The Church of St Andrew occupies a site on the edge of Oddington, in the area of the former medieval village. No other buildings from this period remain, but their outline can be seen in the field behind the church. The fishponds which were in the grounds of the houses still remain.
From the churchyard there are magnificent views across Otmoor to the hills beyond.
A Cistercian monastery was founded at Oddington in 1137 and is thought that the church was in existence at that time. Local legend is that the monastery was close to the church, although the more accepted version is that it was about half a mile to the north, at where is now situated Oddington Grange. The monks are said to have found the area too wet for their liking and the following year they were relocated to Thame Park. However, the order retained the land that was attached to the monastery. The building appears to have remained as the Bishop gave consent for Thame Abbey to continue to hold services at Oddington, providing the parishioners were excluded.
The first recorded rector was Roger de Turberville in 1222, who was said to be of noble birth. Up until the 15th century the rectors were usually under the patronage of the Lord of the Manor. There then followed a period when rectors were university graduates.
Ralph Hamsterley (1499-1507) was a Fellow of Merton College, Oxford, and later Master of University College, Oxford. His legacy to Oddington is the “Hamsterley brass” which forms part of the floor of the chancel. He appears to have commissioned this brass during his lifetime to commemorate his death! It depicts a skeleton, wrapped in a shroud, with worms crawling out from various parts of the body. The brass is of national repute, and attracts people to the church to carry out brass rubbings.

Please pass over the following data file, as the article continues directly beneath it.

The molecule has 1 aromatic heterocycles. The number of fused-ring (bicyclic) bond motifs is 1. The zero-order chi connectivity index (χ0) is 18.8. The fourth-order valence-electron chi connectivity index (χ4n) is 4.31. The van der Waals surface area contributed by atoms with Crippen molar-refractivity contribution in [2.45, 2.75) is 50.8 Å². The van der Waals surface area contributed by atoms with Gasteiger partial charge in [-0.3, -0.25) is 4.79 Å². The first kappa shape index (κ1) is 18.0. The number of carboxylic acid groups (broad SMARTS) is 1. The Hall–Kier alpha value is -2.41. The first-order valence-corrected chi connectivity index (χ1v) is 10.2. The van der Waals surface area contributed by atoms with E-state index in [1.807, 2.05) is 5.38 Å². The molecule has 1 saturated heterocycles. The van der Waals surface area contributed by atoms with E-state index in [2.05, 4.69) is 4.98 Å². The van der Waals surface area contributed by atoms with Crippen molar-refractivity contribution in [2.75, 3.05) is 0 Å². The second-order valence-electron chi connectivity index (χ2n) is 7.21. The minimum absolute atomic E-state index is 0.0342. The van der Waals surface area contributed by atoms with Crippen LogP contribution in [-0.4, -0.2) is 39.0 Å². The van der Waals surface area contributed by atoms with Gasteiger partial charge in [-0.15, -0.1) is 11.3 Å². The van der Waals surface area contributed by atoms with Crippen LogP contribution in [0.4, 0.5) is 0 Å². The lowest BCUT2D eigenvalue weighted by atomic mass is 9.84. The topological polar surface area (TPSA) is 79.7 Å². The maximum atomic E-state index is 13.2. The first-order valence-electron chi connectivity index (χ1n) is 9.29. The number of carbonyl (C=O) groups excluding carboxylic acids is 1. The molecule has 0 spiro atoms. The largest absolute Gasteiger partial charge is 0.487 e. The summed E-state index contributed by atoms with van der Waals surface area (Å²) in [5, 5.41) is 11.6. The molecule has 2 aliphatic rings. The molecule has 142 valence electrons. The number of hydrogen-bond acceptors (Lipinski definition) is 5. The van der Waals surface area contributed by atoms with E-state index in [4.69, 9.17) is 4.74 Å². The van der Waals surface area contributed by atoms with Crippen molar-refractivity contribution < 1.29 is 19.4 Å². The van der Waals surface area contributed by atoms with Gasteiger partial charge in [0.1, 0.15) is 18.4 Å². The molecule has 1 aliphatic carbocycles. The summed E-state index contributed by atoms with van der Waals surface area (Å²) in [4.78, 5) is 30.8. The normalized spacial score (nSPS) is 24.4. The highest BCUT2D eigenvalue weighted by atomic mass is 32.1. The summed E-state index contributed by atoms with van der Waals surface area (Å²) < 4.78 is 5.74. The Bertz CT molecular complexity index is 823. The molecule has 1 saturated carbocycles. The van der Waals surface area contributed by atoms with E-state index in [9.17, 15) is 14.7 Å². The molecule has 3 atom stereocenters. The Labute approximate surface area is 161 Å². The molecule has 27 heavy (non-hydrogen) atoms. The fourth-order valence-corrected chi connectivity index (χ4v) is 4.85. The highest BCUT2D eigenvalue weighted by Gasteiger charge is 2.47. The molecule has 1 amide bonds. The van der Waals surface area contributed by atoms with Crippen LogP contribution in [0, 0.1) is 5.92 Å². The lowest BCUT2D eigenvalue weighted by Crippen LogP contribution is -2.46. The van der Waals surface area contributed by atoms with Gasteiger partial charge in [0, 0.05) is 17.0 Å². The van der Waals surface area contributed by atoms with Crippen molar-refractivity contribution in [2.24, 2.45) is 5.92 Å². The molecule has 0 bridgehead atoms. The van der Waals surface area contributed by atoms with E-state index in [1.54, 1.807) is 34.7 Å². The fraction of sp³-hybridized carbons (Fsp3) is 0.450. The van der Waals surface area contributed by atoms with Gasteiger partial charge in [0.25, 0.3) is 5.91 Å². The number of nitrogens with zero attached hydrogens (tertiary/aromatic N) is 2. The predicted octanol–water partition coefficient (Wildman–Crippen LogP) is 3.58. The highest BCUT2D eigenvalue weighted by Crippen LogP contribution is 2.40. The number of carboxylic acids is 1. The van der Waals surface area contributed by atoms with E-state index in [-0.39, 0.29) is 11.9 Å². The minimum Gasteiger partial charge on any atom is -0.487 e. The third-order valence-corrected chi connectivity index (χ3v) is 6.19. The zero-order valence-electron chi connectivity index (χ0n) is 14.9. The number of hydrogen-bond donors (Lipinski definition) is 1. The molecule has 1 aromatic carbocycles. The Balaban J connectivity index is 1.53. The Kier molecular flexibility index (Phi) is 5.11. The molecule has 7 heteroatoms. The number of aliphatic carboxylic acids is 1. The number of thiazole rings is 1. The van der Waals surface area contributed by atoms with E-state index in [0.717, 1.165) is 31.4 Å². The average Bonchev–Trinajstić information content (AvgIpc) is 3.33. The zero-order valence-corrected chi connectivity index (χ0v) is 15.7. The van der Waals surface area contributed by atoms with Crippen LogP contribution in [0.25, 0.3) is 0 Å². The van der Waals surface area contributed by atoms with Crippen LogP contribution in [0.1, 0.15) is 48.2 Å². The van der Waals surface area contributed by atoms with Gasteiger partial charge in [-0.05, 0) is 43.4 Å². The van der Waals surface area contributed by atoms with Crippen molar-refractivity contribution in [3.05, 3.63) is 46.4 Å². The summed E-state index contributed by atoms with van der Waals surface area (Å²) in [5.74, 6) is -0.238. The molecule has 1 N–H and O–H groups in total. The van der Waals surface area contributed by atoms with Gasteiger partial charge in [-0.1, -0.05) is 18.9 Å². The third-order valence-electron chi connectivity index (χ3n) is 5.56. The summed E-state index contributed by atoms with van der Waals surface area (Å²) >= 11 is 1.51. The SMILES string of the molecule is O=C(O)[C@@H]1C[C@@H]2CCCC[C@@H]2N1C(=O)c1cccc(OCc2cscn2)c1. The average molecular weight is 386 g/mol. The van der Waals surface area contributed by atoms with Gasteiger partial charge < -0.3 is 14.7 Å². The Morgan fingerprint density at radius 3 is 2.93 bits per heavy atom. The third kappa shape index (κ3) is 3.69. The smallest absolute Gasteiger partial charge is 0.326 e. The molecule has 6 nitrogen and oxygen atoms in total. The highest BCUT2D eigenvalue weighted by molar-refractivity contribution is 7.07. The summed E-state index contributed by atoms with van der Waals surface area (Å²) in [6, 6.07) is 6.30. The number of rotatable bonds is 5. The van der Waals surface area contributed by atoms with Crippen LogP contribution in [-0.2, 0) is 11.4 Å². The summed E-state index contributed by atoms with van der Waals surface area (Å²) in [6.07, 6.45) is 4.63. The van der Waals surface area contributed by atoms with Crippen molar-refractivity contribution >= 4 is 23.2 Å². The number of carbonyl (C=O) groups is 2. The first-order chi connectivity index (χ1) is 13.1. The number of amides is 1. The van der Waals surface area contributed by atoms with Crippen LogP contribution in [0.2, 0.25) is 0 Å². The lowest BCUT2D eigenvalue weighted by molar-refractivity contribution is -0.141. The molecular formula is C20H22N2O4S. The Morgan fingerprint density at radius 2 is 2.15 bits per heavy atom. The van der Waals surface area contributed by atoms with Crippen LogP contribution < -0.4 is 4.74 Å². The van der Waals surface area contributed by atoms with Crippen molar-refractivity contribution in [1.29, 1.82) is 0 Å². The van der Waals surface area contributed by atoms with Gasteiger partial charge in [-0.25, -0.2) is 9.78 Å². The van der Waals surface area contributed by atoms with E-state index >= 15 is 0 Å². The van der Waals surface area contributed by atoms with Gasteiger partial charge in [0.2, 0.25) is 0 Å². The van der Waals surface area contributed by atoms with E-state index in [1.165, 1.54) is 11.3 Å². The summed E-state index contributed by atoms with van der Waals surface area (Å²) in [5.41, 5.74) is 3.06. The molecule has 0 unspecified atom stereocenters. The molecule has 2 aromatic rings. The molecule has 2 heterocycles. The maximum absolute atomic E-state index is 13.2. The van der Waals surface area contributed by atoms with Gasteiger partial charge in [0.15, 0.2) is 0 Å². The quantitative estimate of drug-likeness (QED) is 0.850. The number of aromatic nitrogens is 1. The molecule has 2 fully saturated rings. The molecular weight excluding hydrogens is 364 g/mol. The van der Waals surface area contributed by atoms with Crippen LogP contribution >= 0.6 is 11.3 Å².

The appointment of graduates had the disadvantage of some of them being appointed to more than one parish. Was of these was Gilbert Sheldon, who was instituted as Rector of Oddington in 1636, his patron being King Charles 1. He was a prominent Royalist and took part in negotiations with the Parliamentarians in an attempt to end the civil war. He was appointed as Bishop of London in 1660 and Archbishop of Canterbury in 1663.
By the early 1800’s, the Rectory, which was close to the church, had become seriously dilapidated and was said to have been reduced to housing livestock. The decay may well have been due to a period when it was not occupied by the rectors. In the 1820’s a new Rectory was built on the outskirts of the village.
A major change occurred to church life in Oddington in 1915, when Rev. Sidney Herbert Drane-Scott was appointed as Rector. He was a member of St John’s College, Oxford and a leading Anglo-Catholic. It was said that he was “a thorn in the side” of the Bishop of Oxford, who appointed him to the Oddington living to get him out of his way. He brought with him his followers from Oxford, local parishioners by and large deserting the church. Dr Scott (as he was known) transformed the interior of the church. At his own expense he acquired numerous paintings, statues, chandeliers and other ornate objects (many of which were sold in the 1990’s to raise money for the upkeep of the church). The chancel and Lady Chapel were painted pink and blue.
Dr Scott remained in post until his death in 1949. In his memory his friends restored the Preaching Cross in the churchyard. The restoration included the fixing to the plinth of a head, an ancient stone obtained from elesewhere. Whilst the entire structure cannot be said to be original, it is nevertheless the only complete cross in Oxfordshire.
The chancel and Lady Chapel were redecorated in early 2000 but not in totally accurate colours and the paint used was not compatible with that used for such an ancient building.
The bell tower is accessed by way of an ancient ladder, believed to have been constructed at the same time as the tower.
The tower contains a ring of three bells, Dated 1609, 1626 and 1804. They are contained within an oak frame, dating from the mediaeval period. There is also a Sanctus bell in the roof space.